5.385. τλῆ μὲν Ἄρης ὅτε μιν Ὦτος κρατερός τʼ Ἐφιάλτης 5.386. παῖδες Ἀλωῆος, δῆσαν κρατερῷ ἐνὶ δεσμῷ· 5.387. χαλκέῳ δʼ ἐν κεράμῳ δέδετο τρισκαίδεκα μῆνας· 5.388. καί νύ κεν ἔνθʼ ἀπόλοιτο Ἄρης ἆτος πολέμοιο, 5.389. εἰ μὴ μητρυιὴ περικαλλὴς Ἠερίβοια 5.390. Ἑρμέᾳ ἐξήγγειλεν· ὃ δʼ ἐξέκλεψεν Ἄρηα 5.391. ἤδη τειρόμενον, χαλεπὸς δέ ἑ δεσμὸς ἐδάμνα.
5.592. καρτεραί· ἦρχε δʼ ἄρα σφιν Ἄρης καὶ πότνιʼ Ἐνυώ, 5.593. ἣ μὲν ἔχουσα Κυδοιμὸν ἀναιδέα δηϊοτῆτος,
5.722. Ἥβη δʼ ἀμφʼ ὀχέεσσι θοῶς βάλε καμπύλα κύκλα
5.730. δῆσε χρύσειον καλὸν ζυγόν, ἐν δὲ λέπαδνα
5.732. ἵππους ὠκύποδας, μεμαυῖʼ ἔριδος καὶ ἀϋτῆς.
5.736. ἣ δὲ χιτῶνʼ ἐνδῦσα Διὸς νεφεληγερέταο
5.755. ἔνθʼ ἵππους στήσασα θεὰ λευκώλενος Ἥρη 5.756. Ζῆνʼ ὕπατον Κρονίδην ἐξείρετο καὶ προσέειπε· 5.757. Ζεῦ πάτερ οὐ νεμεσίζῃ Ἄρῃ τάδε καρτερὰ ἔργα 5.758. ὁσσάτιόν τε καὶ οἷον ἀπώλεσε λαὸν Ἀχαιῶν 5.759. μὰψ ἀτὰρ οὐ κατὰ κόσμον ἐμοὶ δʼ ἄχος, οἳ δὲ ἕκηλοι 5.760. τέρπονται Κύπρίς τε καὶ ἀργυρότοξος Ἀπόλλων 5.761. ἄφρονα τοῦτον ἀνέντες, ὃς οὔ τινα οἶδε θέμιστα; 5.762. Ζεῦ πάτερ ἦ ῥά τί μοι κεχολώσεαι, αἴ κεν Ἄρηα 5.763. λυγρῶς πεπληγυῖα μάχης ἐξαποδίωμαι; 5.764. τὴν δʼ ἀπαμειβόμενος προσέφη νεφεληγερέτα Ζεύς· 5.765. ἄγρει μάν οἱ ἔπορσον Ἀθηναίην ἀγελείην, 5.766. ἥ ἑ μάλιστʼ εἴωθε κακῇς ὀδύνῃσι πελάζειν.
5.784. ἔνθα στᾶσʼ ἤϋσε θεὰ λευκώλενος Ἥρη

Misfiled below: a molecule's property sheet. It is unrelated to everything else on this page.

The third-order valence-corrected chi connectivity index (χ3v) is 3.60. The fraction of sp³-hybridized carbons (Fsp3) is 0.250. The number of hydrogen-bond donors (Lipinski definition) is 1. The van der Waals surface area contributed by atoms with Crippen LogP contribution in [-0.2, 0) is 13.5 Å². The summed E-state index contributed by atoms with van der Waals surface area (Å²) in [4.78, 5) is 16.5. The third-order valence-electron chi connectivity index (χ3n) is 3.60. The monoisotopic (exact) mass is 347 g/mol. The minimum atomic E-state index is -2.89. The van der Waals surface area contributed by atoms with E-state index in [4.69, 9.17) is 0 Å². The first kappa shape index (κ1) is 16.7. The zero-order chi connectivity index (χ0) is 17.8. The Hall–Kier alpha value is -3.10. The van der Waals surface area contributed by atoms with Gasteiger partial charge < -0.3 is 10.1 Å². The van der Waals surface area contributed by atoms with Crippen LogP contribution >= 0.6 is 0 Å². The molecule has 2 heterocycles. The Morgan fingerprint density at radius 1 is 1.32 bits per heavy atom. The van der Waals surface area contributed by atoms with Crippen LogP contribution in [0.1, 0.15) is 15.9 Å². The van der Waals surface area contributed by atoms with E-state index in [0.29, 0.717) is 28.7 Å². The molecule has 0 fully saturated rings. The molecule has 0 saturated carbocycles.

5.832. ὃς πρῴην μὲν ἐμοί τε καὶ Ἥρῃ στεῦτʼ ἀγορεύων
5.846. ὡς δὲ ἴδε βροτολοιγὸς Ἄρης Διομήδεα δῖον, 5.847. ἤτοι ὃ μὲν Περίφαντα πελώριον αὐτόθʼ ἔασε 5.848. κεῖσθαι ὅθι πρῶτον κτείνων ἐξαίνυτο θυμόν, 5.849. αὐτὰρ ὃ βῆ ῥʼ ἰθὺς Διομήδεος ἱπποδάμοιο. 5.850. οἳ δʼ ὅτε δὴ σχεδὸν ἦσαν ἐπʼ ἀλλήλοισιν ἰόντες, 5.851. πρόσθεν Ἄρης ὠρέξαθʼ ὑπὲρ ζυγὸν ἡνία θʼ ἵππων 5.852. ἔγχεϊ χαλκείῳ μεμαὼς ἀπὸ θυμὸν ἑλέσθαι· 5.853. καὶ τό γε χειρὶ λαβοῦσα θεὰ γλαυκῶπις Ἀθήνη 5.854. ὦσεν ὑπὲκ δίφροιο ἐτώσιον ἀϊχθῆναι. 5.855. δεύτερος αὖθʼ ὡρμᾶτο βοὴν ἀγαθὸς Διομήδης 5.856. ἔγχεϊ χαλκείῳ· ἐπέρεισε δὲ Παλλὰς Ἀθήνη 5.857. νείατον ἐς κενεῶνα ὅθι ζωννύσκετο μίτρῃ· 5.858. τῇ ῥά μιν οὖτα τυχών, διὰ δὲ χρόα καλὸν ἔδαψεν, 5.859. ἐκ δὲ δόρυ σπάσεν αὖτις· ὃ δʼ ἔβραχε χάλκεος Ἄρης 5.860. ὅσσόν τʼ ἐννεάχιλοι ἐπίαχον ἢ δεκάχιλοι 5.861. ἀνέρες ἐν πολέμῳ ἔριδα ξυνάγοντες Ἄρηος. 5.862. τοὺς δʼ ἄρʼ ὑπὸ τρόμος εἷλεν Ἀχαιούς τε Τρῶάς τε 5.863. δείσαντας· τόσον ἔβραχʼ Ἄρης ἆτος πολέμοιο.
5.875. σοὶ πάντες μαχόμεσθα· σὺ γὰρ τέκες ἄφρονα κούρην 5.876. οὐλομένην, ᾗ τʼ αἰὲν ἀήσυλα ἔργα μέμηλεν.
5.880. ἀλλʼ ἀνιεῖς, ἐπεὶ αὐτὸς ἐγείναο παῖδʼ ἀΐδηλον· 5.881. ἣ νῦν Τυδέος υἱὸν ὑπερφίαλον Διομήδεα